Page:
The New Jersey Department of Labor and Workforce Development has launched SkillUp New Jersey to help recently laid-off residents prepare to get back to work. SkillUp New Jersey can help workers planning to return to a former employer and also people looking to change jobs. The program offers free and unlimited access to more than 5,000 high-quality online training courses valued by many Fortune 500 companies. View a 1-minute video overview of the SkillUp New Jersey program.
The SkillUp New Jersey Program can help you acquire new skills, enhance existing skills, explore new career paths, or prepare for certification training through a web-based learning management system. The free platform offers thousands of courses covering a variety of business skills, career topics, and helps to prepare you for industry certifications.read more
New Jersey students ages 18 to 49 enrolled at least half-time in a college, university, community college, business, technical, trade, or vocational school may be eligible for food assistance through New Jersey’s Supplemental Nutrition Assistance Program (SNAP).
Dear Martin, a New York Times bestseller by Nic Stone: When a young black man is racially profiled by the police, his hopes for an Ivy League future disappear. Review: “Absolutely incredible, honest, gut-wrenching. A must read” (Angie Thomas, #1 New York Times bestselling author of The Hate U Give).
6th USCT member Ari Lopez Wei filmed this short video of the troop at the 2018 Three Centuries of Black Soldiers event at the Trenton Barracks Museum which took place the last weekend of Black History Month. It is sponsored by the museum and the 6th USCT re-enactment troop.
THESE STORIES MUST BE TOLD
Sometime ago, those of us who entered political movements for change walked on our first picket line or marched in our first demonstration. At some point we got hooked on concepts like “Freedom”, “Direct Action” and “Resistance” to get rid of Jim Crow racism. Eventually we came to learn how to spend time in jail, survive police and vigilante violence; to organize poor and working class black people; to extract perks and building blocks from federal programs and build coalitions among unpredictable community groups; to fight city hall; to negotiate agreements that produced opportunities and skill development for community development; and to manage campaigns to elect black politicians.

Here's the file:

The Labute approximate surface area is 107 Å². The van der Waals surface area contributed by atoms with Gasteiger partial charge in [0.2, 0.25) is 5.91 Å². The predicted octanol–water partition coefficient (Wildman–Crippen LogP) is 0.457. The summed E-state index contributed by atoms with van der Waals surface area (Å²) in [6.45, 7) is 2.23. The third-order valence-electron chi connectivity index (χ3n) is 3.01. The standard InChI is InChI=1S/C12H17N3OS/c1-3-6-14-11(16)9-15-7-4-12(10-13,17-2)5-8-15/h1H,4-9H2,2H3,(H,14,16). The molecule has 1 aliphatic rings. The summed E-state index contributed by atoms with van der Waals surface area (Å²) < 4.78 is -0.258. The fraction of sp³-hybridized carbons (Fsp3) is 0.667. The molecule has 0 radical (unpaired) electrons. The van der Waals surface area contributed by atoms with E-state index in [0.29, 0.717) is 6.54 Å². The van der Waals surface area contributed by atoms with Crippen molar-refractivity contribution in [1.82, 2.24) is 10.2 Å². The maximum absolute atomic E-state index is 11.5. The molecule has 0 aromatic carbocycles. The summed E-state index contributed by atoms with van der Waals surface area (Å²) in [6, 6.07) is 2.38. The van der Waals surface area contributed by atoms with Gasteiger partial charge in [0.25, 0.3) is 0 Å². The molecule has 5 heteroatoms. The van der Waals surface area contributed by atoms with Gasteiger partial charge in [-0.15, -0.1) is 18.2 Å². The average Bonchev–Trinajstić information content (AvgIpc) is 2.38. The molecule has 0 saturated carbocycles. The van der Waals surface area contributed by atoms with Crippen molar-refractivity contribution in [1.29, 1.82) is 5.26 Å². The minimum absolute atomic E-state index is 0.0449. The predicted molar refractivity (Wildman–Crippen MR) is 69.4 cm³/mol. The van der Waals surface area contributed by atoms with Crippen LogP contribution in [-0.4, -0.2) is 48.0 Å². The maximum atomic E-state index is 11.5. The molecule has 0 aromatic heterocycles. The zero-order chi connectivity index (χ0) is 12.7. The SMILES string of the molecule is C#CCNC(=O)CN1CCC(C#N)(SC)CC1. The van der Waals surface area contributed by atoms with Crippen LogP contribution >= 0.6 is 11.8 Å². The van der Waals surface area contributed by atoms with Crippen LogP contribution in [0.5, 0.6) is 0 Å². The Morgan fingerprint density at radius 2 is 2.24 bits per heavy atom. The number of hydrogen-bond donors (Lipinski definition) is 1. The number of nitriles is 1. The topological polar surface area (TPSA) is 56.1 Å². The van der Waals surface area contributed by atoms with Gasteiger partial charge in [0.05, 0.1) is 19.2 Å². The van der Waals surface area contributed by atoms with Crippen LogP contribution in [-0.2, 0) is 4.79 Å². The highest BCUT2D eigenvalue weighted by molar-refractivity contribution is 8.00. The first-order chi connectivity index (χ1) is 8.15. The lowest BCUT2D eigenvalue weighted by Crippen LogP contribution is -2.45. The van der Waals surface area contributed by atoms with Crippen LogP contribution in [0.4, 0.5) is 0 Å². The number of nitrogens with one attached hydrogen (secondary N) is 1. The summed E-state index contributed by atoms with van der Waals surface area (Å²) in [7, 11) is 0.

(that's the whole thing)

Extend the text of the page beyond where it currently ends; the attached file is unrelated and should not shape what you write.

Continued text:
But then one day we looked around and realized that many of our friends (and enemies) who made that journey, or similar journeys, were no longer with us….to laugh with, relive old conquests, or just tell lies. Too many have moved to places unknown, gotten sick, or passed on to the next life.
So many of our collective stories go untold.
These stories must be told, and hence the evolution of this project entitled, The North: Civil Rights and Beyond in Urban America.read more
En el 28 de octubre 2017 de 3:00-9:00pm, Rutgers y El Grupo Latinoamericano de Cónsules en New Jersey (GLACO) auspiciarán su tercer foro educativo en español para informar estudiantes y sus familias sobre las vías asequibles para obtener el grado universitario en New Jersey. Asistentes aprenderán de panelistas expertos y recibirán consultas legales confidenciales acerca del estado migratorio de individuales estudiantes y sobre las nuevas políticas DACA. Consejeros de admisión y de asistencia financiera de varias universidades estatales estarán disponibles para contestar preguntas y ayudar con navegar el proceso de admisión.
Los consulados de Perú, Ecuador, Colombia, Salvador y México tendrán mesas de servicio en el evento.
El propósito de este foro es asistir a los estudiantes con matricularse en universidades como Rutgers y disfrutar experiencias universitarias exitosas.